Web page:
Anu James

Exploring the use and user perception of parklets in Redbridge, London

Streets are a city’s largest reservoir of public space. For more than a century, cities have been designed to accommodate private vehicles, making streets less safe for other modes and diminishing space for public life. Boosted by the COVID-19 pandemic, experiments aimed at achieving “streets for people” rather than “streets for traffic” have taken place across UK cities with rapid implementation approaches likened to so-called ‘tactical urbanism’(Lydon and Garcia, 2015).

For the purpose of this dissertation, ‘city street experiments’ are defined as ‘intentional, temporary changes in street use, regulation and/or form, aimed at exploring systemic change towards a ‘post-car’ city’ (Bertolini, 2020). Despite the growing implementation of such experiments in London, there has been little systematic documentation or examination.

The dissertation fills this gap in transition studies by examining the use and user perception of two parklets in the London Borough of Redbridge. This is to be achieved through analysis of demographic categories of user groups, variation of uses and how the street space changes impacted people’s perception towards mobility and psychosocial parameters associated with the parklet. This knowledge can be helpful to build and examine from past experiences and the specificity of parklets to create system change in London; urban mobility systems’ transition away from car dominance (Smeds, 2021) (Urry, 2004) (von Schönfeld and Bertolini, 2017). Microsoft Excel is used for the quantitative analysis of data and NVivo, a qualitative data analysis software is used for the qualitative research methods.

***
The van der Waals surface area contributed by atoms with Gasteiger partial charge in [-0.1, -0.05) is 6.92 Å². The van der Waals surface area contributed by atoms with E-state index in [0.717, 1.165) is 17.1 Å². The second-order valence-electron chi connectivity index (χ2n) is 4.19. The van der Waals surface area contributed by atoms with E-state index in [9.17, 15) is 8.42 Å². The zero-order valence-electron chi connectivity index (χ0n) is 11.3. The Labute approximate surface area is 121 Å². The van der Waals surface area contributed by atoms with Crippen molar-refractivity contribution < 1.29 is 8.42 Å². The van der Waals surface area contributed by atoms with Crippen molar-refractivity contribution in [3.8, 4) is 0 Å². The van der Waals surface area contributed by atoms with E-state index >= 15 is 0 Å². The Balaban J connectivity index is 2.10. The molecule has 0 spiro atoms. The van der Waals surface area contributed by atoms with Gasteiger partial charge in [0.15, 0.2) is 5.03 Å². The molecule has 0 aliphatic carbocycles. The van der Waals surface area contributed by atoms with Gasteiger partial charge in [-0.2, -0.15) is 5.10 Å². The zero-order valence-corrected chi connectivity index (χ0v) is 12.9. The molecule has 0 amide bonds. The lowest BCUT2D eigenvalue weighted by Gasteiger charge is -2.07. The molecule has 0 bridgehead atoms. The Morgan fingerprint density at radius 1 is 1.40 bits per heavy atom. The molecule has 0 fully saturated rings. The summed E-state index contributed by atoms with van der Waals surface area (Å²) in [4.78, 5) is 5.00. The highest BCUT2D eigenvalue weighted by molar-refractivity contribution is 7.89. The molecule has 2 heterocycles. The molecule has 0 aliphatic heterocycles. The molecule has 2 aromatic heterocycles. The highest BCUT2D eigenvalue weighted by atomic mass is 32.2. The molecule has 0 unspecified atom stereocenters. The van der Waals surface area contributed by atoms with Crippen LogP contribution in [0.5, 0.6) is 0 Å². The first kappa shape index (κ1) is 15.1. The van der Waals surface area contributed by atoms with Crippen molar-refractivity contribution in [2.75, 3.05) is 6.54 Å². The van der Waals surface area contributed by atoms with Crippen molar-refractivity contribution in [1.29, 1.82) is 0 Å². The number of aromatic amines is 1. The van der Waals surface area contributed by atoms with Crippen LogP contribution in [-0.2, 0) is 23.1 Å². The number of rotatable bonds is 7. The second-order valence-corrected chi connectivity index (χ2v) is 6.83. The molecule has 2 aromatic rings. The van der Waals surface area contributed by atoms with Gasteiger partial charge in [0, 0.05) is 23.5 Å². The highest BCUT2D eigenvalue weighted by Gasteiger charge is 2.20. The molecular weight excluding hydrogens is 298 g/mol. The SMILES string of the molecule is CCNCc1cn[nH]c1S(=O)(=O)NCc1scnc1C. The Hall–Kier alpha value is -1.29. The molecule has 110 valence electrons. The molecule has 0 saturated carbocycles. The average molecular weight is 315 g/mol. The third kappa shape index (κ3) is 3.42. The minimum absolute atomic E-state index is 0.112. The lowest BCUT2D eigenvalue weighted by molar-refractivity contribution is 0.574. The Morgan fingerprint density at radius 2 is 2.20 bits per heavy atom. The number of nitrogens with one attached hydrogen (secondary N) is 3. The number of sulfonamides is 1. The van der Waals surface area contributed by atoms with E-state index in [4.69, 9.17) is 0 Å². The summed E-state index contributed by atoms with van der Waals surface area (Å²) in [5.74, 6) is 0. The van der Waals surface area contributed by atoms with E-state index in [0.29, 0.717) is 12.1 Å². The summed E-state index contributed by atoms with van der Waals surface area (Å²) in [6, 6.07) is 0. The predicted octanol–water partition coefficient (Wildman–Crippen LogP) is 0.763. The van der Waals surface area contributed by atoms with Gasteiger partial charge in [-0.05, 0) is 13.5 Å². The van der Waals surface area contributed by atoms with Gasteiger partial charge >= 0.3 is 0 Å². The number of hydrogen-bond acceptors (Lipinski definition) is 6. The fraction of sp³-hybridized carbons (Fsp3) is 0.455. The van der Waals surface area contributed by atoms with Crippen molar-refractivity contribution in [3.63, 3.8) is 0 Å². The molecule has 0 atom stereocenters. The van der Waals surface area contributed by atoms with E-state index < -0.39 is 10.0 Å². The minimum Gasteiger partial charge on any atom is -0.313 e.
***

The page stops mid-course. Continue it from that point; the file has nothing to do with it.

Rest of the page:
An ArcGIS online tool is also used by the researcher to create a story map of the community workshop conducted as part of the public engagement activity of (EX-TRA, 2022) at Redbridge.

Theoretically informed by transition studies and sustainable mobility, this study is part of the JPI-ERS funded EX-TRA project – ‘Experimenting with City Streets to Transform Urban Mobility’ research project, which studies the potential of street experiments for advancing transitions to a post-car city in Amsterdam, Milan, Ghent, Munich, Bologna and London. (EXTRA, 2022) has been conducting an independent study on the two parklets at South Woodford and Wanstead, Redbridge from January 2022. This analysis presents a first-step allowing further comparative analysis with other EX-TRA cities.

MORE is a part of Open Studio project run by the School of Architecture + Cities at the University of Westminster to make its design, research and practice-based work available online while it is happening.

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